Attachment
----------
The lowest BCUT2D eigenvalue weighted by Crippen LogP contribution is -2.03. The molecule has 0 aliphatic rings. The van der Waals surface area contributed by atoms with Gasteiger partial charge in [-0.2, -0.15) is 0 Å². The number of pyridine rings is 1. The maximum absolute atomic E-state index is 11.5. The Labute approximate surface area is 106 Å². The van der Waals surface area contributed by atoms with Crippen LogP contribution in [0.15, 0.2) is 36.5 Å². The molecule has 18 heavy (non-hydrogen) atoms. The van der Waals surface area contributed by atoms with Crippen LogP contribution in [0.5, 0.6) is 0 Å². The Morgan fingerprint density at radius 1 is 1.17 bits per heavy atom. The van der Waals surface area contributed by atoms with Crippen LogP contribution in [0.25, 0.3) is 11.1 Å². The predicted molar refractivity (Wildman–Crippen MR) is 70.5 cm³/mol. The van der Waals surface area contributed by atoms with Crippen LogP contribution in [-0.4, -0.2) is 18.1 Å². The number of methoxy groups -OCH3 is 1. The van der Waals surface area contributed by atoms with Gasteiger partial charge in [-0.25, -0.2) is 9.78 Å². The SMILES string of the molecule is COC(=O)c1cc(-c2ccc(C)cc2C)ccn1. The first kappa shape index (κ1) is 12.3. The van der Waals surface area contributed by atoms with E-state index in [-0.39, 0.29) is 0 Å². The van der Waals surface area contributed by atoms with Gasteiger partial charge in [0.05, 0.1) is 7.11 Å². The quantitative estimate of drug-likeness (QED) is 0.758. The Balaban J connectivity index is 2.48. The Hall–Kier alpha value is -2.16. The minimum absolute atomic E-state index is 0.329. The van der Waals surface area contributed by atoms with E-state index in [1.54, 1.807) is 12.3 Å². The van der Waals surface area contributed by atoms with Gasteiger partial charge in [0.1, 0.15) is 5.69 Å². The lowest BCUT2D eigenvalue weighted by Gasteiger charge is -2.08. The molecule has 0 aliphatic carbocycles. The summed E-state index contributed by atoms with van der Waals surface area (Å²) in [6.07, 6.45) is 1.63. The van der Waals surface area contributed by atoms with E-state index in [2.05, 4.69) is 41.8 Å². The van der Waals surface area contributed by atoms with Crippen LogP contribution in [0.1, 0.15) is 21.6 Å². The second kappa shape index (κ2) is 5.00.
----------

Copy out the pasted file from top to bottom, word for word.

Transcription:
The lowest BCUT2D eigenvalue weighted by Crippen LogP contribution is -2.03. The molecule has 0 aliphatic rings. The van der Waals surface area contributed by atoms with Gasteiger partial charge in [-0.2, -0.15) is 0 Å². The number of pyridine rings is 1. The maximum absolute atomic E-state index is 11.5. The Labute approximate surface area is 106 Å². The van der Waals surface area contributed by atoms with Crippen LogP contribution in [0.15, 0.2) is 36.5 Å². The molecule has 18 heavy (non-hydrogen) atoms. The van der Waals surface area contributed by atoms with Crippen LogP contribution in [0.5, 0.6) is 0 Å². The Morgan fingerprint density at radius 1 is 1.17 bits per heavy atom. The van der Waals surface area contributed by atoms with Crippen LogP contribution in [0.25, 0.3) is 11.1 Å². The predicted molar refractivity (Wildman–Crippen MR) is 70.5 cm³/mol. The van der Waals surface area contributed by atoms with Crippen LogP contribution in [-0.4, -0.2) is 18.1 Å². The number of methoxy groups -OCH3 is 1. The van der Waals surface area contributed by atoms with Gasteiger partial charge in [-0.25, -0.2) is 9.78 Å². The SMILES string of the molecule is COC(=O)c1cc(-c2ccc(C)cc2C)ccn1. The first kappa shape index (κ1) is 12.3. The van der Waals surface area contributed by atoms with E-state index in [-0.39, 0.29) is 0 Å². The van der Waals surface area contributed by atoms with Gasteiger partial charge in [0.05, 0.1) is 7.11 Å². The quantitative estimate of drug-likeness (QED) is 0.758. The Balaban J connectivity index is 2.48. The Hall–Kier alpha value is -2.16. The minimum absolute atomic E-state index is 0.329. The van der Waals surface area contributed by atoms with E-state index in [1.54, 1.807) is 12.3 Å². The van der Waals surface area contributed by atoms with Gasteiger partial charge in [0.1, 0.15) is 5.69 Å². The lowest BCUT2D eigenvalue weighted by Gasteiger charge is -2.08. The molecule has 0 aliphatic carbocycles. The summed E-state index contributed by atoms with van der Waals surface area (Å²) in [6.07, 6.45) is 1.63. The van der Waals surface area contributed by atoms with E-state index in [2.05, 4.69) is 41.8 Å². The van der Waals surface area contributed by atoms with Crippen LogP contribution in [0.1, 0.15) is 21.6 Å². The second kappa shape index (κ2) is 5.00.